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China's Liu not fully fit but still confident
BEIJING (Reuters) - Liu Xiang admits he is not yet fully fit but is still confident of defending his Olympic 110 meters hurdles title at next month's Beijing Games.
The world champion, who celebrated his 25th birthday last Sunday, is China's best chance of a track gold medal in Beijing but has had his preparations for the August 8-24 Games disrupted by a hamstring injury.
"It's not so great," he said of his injury on CCTV on Thursday. "I hope I can get completely fit in the next two weeks."
Since being disqualified for a false start at the Prefontaine Classic in early June in his last scheduled outing before the Olympics, Liu has had to adjust to no longer being high hurdles world record holder.
Cuba's Dayron Robles confirmed his growing reputation by running 12.87 seconds in Ostrava on June 12, shaving a hundredth of a second off the mark Liu set in Lausanne in 2006.
"I feel like he is born to be a hurdler," Liu said of his 21-year-old rival. "He is terrific. But I still believe I am able to beat him. After all, he is younger than me."
Liu has proved in the past that he can perform to his best on the big occasion, not least when he matched Colin Jackson's then record to win a surprise gold medal at the 2004 Athens Olympics.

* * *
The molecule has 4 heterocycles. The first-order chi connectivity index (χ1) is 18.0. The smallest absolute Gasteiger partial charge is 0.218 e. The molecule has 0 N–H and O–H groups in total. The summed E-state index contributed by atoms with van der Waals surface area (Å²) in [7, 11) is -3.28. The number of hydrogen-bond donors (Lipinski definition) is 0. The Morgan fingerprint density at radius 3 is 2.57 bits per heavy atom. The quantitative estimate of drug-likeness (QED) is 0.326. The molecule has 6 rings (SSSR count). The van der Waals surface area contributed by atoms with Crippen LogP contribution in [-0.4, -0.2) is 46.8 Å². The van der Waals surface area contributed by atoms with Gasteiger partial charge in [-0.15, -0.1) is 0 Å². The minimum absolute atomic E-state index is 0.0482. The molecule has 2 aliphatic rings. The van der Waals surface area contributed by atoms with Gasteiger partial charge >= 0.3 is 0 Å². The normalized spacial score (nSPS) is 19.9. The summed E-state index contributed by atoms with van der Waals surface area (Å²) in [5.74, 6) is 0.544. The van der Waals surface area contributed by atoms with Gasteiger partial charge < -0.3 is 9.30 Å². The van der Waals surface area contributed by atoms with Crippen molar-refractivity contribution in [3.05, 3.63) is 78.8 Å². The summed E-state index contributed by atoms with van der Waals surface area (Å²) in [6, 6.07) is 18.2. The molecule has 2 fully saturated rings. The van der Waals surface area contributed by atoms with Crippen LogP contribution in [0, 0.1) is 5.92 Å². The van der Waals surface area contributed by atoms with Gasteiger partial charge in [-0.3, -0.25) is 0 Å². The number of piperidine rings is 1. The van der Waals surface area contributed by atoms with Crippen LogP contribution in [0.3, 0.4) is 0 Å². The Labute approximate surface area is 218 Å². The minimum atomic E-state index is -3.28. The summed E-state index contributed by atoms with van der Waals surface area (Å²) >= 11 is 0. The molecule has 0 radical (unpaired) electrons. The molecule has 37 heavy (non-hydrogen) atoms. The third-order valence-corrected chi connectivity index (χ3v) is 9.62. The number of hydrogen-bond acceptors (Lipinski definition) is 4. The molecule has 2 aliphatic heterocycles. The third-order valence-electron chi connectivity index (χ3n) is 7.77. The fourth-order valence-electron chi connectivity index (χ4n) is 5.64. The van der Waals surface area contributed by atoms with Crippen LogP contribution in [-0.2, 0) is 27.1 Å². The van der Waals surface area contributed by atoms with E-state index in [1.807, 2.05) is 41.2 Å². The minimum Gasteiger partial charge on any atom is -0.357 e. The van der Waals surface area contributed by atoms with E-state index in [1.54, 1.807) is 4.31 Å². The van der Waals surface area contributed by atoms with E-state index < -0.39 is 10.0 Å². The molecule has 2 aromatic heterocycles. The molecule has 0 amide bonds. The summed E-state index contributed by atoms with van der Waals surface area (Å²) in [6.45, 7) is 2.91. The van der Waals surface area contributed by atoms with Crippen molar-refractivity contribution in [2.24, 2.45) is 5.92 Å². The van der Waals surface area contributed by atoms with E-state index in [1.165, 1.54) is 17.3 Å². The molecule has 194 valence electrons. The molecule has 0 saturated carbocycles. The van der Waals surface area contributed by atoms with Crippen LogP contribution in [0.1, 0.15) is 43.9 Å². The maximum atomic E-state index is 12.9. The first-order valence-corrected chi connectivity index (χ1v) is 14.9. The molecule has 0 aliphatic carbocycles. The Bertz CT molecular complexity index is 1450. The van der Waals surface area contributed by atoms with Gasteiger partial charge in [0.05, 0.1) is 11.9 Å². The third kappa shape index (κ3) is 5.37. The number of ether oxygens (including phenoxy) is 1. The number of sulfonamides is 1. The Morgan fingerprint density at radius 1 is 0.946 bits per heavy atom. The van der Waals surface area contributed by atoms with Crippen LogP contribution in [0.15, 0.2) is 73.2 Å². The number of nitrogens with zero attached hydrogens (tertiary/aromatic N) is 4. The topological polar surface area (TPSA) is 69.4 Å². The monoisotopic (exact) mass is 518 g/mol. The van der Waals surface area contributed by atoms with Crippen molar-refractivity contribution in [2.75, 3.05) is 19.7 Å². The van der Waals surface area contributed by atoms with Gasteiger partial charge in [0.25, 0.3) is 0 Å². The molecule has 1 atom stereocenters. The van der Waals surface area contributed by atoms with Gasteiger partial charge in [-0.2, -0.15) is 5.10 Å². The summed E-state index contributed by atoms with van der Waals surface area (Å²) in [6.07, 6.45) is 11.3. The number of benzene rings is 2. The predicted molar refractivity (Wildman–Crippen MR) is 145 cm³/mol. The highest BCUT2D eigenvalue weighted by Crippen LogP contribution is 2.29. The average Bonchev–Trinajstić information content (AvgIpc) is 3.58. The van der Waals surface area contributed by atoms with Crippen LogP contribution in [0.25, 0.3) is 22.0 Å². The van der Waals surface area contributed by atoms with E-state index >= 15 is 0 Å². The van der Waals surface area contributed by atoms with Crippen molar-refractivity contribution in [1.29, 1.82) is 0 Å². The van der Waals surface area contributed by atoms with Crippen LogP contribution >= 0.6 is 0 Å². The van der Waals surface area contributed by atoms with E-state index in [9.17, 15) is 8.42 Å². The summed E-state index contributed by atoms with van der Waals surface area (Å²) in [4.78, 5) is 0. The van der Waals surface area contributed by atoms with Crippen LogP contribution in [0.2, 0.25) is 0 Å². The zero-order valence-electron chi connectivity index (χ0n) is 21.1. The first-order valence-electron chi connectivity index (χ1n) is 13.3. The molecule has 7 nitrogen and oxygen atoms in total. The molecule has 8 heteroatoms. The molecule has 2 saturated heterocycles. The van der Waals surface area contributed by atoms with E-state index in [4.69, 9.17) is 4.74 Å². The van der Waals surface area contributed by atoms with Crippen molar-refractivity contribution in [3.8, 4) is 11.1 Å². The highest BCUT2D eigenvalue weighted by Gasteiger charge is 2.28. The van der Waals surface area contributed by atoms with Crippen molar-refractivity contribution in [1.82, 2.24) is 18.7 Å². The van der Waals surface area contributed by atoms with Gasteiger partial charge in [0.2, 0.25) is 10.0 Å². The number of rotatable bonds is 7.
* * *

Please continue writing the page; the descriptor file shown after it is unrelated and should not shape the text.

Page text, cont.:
"I'm at a certain level," he said. "The key thing is how to bring it out and how well I am able to handle my chance in the race."
Liu said he would not be affected by the weight of expectation on him to retain his title in the Bird's Nest stadium on August 21.
"I feel normal," he said. "I am not feeling much pressure. I have experienced an Olympics already."
Coach Sun Haiping said they were concentrating on improving Liu's start, the weakest part of his race, and adopted a more cautious outlook than his charge.
"He has no problem with regular competitions but he's not good enough for the Olympics," he said.
"He is only gradually recovering from his injury as he trains.
"His rivals are improving so quickly, especially Robles," he added. "(But) no matter how strong his opponents are, he will only compete with himself."
(Reporting by Nick Mulvenney; Editing by Peter Rutherford)
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